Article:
Strychnine is an alkaloid pesticide toxin used commercially for eradication of vermin. It is commonly extracted from the Strychnine tree (Strychnos nux-vomica).
Although the use of strychnine is highly regulated by government authorities, in developing countries it is regularly used as an intentional poisoning for urban canine population control.
Strychnine at dose between 0.5 - 1 mg/kg is a neurotoxin which acts as an antagonist of glycine and acetylcholine receptors on neuromuscular junctions in skeletal muscle fibres, causing uncontrolled fasciculation.
Accidental ingestion by dogs results in muscular convulsions and respiratory paralysis leading to acute death.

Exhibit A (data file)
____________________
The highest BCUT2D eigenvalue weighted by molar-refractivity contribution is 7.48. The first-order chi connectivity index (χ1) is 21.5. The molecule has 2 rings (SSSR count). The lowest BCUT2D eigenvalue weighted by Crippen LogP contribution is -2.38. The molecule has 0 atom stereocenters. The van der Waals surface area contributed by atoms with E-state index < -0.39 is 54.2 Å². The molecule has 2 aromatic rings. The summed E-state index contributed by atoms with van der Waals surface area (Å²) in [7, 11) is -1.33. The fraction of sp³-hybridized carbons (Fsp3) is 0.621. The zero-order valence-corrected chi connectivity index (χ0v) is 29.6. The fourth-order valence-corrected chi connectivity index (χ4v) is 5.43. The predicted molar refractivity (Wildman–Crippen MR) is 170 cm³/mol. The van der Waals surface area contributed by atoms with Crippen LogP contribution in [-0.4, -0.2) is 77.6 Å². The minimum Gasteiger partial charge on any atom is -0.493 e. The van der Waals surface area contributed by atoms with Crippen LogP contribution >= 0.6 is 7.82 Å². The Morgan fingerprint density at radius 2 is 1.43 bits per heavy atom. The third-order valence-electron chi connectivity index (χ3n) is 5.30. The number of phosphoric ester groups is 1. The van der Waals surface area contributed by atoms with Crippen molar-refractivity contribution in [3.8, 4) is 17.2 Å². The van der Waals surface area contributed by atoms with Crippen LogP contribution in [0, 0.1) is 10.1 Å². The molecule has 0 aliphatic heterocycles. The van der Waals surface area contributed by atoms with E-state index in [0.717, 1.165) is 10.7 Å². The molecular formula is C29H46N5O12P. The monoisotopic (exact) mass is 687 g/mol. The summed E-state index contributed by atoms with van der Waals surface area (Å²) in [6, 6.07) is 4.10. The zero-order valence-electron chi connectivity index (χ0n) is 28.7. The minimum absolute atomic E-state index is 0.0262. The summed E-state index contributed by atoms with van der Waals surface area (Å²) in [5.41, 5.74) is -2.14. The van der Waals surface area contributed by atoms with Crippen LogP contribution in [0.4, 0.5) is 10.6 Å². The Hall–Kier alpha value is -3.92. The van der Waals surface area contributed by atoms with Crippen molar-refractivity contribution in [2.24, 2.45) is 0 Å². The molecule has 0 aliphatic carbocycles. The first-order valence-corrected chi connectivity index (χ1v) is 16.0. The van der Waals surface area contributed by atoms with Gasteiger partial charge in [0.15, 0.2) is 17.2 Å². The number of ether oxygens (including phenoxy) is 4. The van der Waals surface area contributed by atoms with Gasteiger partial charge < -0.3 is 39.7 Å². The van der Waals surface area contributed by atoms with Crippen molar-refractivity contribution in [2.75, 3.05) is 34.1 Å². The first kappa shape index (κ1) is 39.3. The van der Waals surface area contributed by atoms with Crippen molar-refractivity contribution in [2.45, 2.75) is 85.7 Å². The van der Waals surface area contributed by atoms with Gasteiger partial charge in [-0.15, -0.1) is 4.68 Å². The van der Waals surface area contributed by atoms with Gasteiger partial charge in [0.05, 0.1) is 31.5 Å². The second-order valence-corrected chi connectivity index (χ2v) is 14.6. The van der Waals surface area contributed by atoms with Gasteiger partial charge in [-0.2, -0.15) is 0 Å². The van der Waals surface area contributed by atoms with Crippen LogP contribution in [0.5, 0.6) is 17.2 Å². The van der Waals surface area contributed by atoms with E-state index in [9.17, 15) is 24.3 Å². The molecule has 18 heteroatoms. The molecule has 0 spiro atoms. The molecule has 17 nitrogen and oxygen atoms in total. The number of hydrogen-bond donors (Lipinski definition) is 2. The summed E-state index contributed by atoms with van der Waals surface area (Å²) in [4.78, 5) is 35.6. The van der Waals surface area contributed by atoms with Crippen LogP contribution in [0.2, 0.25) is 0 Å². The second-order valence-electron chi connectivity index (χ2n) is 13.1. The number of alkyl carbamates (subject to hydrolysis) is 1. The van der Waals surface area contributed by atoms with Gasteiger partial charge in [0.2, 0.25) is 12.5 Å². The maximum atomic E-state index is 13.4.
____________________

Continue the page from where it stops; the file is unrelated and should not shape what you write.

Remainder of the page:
There are no characteristic necropsy lesions but sometimes, due to prolonged convulsions before death, agonal hemorrhages of heart and lungs and cyanotic congestion from anoxia may be seen. Animals dying from strychnine poisoning have rapid rigor mortis.
A presumptive diagnosis can be made on exposure to this chemical and clinical symptoms. A definitive diagnosis requires screening for alkaloids by liquid chromatography at reference laboratories.
A differential diagnosis would include mycotoxicosis and snail-bait toxicity.
Treatment usually involves aggressive intravenous fluid therapy, establishment of general anesthesia with thiopentone, use of muscle relaxants such as methocarbamol or diazepam and oxygen assistance. The prognosis is guarded in most cases, and recovery is often prolonged.
Acute renal injury is a common complication and acidification of urine with ammonium chloride may be useful for ion-trapping and urinary excretion of the alkaloid.
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- Merck Veterinary Manual
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